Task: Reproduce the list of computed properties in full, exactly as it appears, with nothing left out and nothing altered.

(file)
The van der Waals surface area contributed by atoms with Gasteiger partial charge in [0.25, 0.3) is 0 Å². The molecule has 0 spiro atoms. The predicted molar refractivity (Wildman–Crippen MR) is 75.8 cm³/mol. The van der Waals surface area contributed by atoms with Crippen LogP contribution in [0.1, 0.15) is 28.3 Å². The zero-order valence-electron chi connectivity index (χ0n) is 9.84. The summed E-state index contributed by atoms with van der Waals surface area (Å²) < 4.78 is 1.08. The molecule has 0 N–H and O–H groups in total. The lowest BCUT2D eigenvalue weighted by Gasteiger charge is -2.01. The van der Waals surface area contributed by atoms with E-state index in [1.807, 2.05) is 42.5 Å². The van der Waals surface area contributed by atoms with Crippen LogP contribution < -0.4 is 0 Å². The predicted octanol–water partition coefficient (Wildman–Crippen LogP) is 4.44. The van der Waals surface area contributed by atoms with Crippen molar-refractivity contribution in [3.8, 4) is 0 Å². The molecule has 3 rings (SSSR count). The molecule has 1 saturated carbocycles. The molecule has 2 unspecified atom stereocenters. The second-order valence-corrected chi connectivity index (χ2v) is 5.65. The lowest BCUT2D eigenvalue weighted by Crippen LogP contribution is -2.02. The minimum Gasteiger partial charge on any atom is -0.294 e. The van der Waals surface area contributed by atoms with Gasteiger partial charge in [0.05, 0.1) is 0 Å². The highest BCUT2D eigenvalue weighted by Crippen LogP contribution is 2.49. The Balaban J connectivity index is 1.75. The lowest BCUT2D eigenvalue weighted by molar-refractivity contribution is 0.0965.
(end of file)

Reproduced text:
The van der Waals surface area contributed by atoms with Gasteiger partial charge in [0.25, 0.3) is 0 Å². The molecule has 0 spiro atoms. The predicted molar refractivity (Wildman–Crippen MR) is 75.8 cm³/mol. The van der Waals surface area contributed by atoms with Crippen LogP contribution in [0.1, 0.15) is 28.3 Å². The zero-order valence-electron chi connectivity index (χ0n) is 9.84. The summed E-state index contributed by atoms with van der Waals surface area (Å²) < 4.78 is 1.08. The molecule has 0 N–H and O–H groups in total. The lowest BCUT2D eigenvalue weighted by Gasteiger charge is -2.01. The van der Waals surface area contributed by atoms with E-state index in [1.807, 2.05) is 42.5 Å². The van der Waals surface area contributed by atoms with Crippen LogP contribution < -0.4 is 0 Å². The predicted octanol–water partition coefficient (Wildman–Crippen LogP) is 4.44. The van der Waals surface area contributed by atoms with Crippen molar-refractivity contribution in [3.8, 4) is 0 Å². The molecule has 3 rings (SSSR count). The molecule has 1 saturated carbocycles. The molecule has 2 unspecified atom stereocenters. The second-order valence-corrected chi connectivity index (χ2v) is 5.65. The lowest BCUT2D eigenvalue weighted by Crippen LogP contribution is -2.02. The minimum Gasteiger partial charge on any atom is -0.294 e. The van der Waals surface area contributed by atoms with Gasteiger partial charge in [0.05, 0.1) is 0 Å². The highest BCUT2D eigenvalue weighted by Crippen LogP contribution is 2.49. The Balaban J connectivity index is 1.75. The lowest BCUT2D eigenvalue weighted by molar-refractivity contribution is 0.0965.